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Country of origin

United Kingdom (designed in the U.S.)


Isaac Newton Lewis

Production began


Production ended

Mid 1930s

Weapon type

Light machine gun


.303 British
.30-06 Springfield
7.92×57mm Mauser


Gas-operated long stroke gas piston, rotating bolt

Overall length

965 mm / 38"

Barrel length

666 mm / 26.5"


12.7 kg / 28 lbs

Magazine/Cylinder capacity

47- to 97-round detachable pan magazine

Cyclic rate

500 to 600 RPM

Maximum effective range

up to 600 m / 650 yd practical
Official sights are marked up to 2100 yds

Muzzle velocity

745 m/s / 2445 ft/s

The Lewis gun, also known as the Lewis automatic machine gun or Lewis automatic rifle, is a U.S.-designed light machine gun perfected and mass-produced in the United Kingdom, and widely used by British troops during the First World War.

With its signature barrel cooling shroud and top-mounted pan magazine, the Lewis served to the end of the Korean War. It was also widely used as an aircraft machine gun, most often with the cooling shroud removed, during both World Wars.


Developed in 1911 by U.S. Army Colonel Isaac Newton Lewis, it was a reworking of a design by Samuel Maclean - the initial design proved to be too heavy with various gadgets, that it provided no combat value.

Isaac Lewis took the initial design, stripped all surrounding gadgets, and redesigned it in a quite straightforward manner. The end result is well-known to everyone.

The Lewis gun was mounted on an aeroplane, to demonstrate the viability of aircraft combat. However, US army had promptly rejected the whole idea, asserting that aeroplanes could not be viably used in warfare somehow else then in scouting role. About two years later, this illusion had been quite violently disrupted.

Later, around 1913, the Lewis had been tried by the Army for the role of infantry machine-gun, and again, was rejected, due to political differences between Isaac Lewis and General William Crozier. Frustrated with failed attempts to get the gun adopted, Lewis had retired from U.S. Army. He traveled to Europe shortly after, where in Belgium, he formed Armes Automatiques Lewis, which began the production of the Lewis gun in 1914. At the same time, Isaac Lewis had struck a deal with the Birmingham Small Arms Co., granting them license for Lewis gun production. Lewis received significant royalty payments from the production of the weapon, making him very rich.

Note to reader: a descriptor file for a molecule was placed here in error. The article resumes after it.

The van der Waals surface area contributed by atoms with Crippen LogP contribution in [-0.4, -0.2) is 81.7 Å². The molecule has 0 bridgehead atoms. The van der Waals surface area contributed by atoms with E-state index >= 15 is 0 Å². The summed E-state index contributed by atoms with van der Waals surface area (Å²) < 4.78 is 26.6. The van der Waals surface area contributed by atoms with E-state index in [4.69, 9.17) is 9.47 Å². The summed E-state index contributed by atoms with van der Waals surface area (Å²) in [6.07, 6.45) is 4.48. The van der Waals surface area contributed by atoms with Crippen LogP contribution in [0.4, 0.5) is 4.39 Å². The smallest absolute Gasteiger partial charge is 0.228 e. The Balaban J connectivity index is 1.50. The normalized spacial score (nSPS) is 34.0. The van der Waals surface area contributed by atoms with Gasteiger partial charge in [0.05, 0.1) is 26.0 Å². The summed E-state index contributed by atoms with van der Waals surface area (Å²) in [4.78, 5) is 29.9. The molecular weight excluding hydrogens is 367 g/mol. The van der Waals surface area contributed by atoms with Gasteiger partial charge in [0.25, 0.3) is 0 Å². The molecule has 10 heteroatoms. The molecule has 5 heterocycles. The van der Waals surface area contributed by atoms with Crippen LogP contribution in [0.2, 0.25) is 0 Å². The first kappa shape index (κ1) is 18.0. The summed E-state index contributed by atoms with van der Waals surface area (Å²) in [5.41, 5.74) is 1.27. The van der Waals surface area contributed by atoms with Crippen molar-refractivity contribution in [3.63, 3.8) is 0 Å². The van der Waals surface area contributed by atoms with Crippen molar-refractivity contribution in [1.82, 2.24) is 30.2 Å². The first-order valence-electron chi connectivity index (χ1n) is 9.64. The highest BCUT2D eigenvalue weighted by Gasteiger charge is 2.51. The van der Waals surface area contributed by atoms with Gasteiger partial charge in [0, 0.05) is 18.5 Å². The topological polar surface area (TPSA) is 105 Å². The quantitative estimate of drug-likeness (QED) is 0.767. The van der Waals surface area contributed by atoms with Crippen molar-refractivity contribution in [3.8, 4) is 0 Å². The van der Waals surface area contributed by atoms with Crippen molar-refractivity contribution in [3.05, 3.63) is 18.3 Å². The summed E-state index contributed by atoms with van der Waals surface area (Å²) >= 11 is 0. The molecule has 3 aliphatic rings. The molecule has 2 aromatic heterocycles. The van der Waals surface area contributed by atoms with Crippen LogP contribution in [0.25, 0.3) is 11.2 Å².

Lewis guns were adapted in service in the U.K. and Belgium, and widely used in World War 1. The Germans, who suffered numerous casualties from this gun during air combat, nicknamed it the "Belgian Rattlesnake". Loaded with incendiary bullets, Lewis guns mounted on fast aeroplanes had proven to be lethal against hydrogen-filled German zeppelins. As a consequence, the Germans instantly adapted every captured Lewis gun that they had in service.

Reliable, cheap and simple, Lewis guns had served valiantly through the World War I, and were exported in various countries, including, ironically, the U.S. Among others, Tsarist Russia had procured a large number of Lewis guns, which served with the Red Army until the introduction of the Degtyaryov machine gun.

In a letter from T.E. Lawrence (A.K.A. Lawrence of Arabia) to his friend and biographer, the poet, Robert Graves, Lawrence noted that he carried an "air-Lewis gun" in the saddle bucket on his camel during the war.

During World War II, Lewis guns saw action again, mainly from 1941–1942. Employed by the U.K., they were used to compliment the lack of Bren light machine guns, and utilized stocks to the fullest possible extent.

Interestingly enough, the Mexican Mendoza RM-2 and German FG-42 seem to borrow heavily from the Lewis' design. In turn, the M60 machine gun borrows the action from FG-42 - and this is only one of a few examples of the Lewis' technical solutions living on through later generations of firearms.


Technically, Lewis guns are gas-operated, air-cooled weapons. The "stovepipe" barrel shroud is often mistaken for a water cooling jacket, but that is not so. Rather, Lewis guns have a tapering shroud project in front of the barrel. This form utilises the discharge of powder gases during fire to forcibly draw air through the shroud, thus cooling the barrel. Some sources indicate, however, that this shroud was quite unnecessary.

Pan magazines were of two capacities - one for 47 rounds and the other for 97 rounds. Large, 97-round drums were intended for the aircraft-installed guns, as they were quite sensitive to rough handling. Smaller-capacity 47-round drums were sturdier, but they were still quite sensitive to fouling, as their design had them open at the bottom.

Lewis guns had some interesting technical solutions - the pan was driven by a gas-operated cam, rather than a manually-wound spring. Another interesting feature was the return spring, which was similar to a clockwork spring, wound and unwound by another cam.

Lewis guns are considered to be among the best guns of World War I. Ideas incorporated in the weapon were used in numerous other firearms. Arguably, the Lewis gun is the ancestor of the whole class of light machine guns.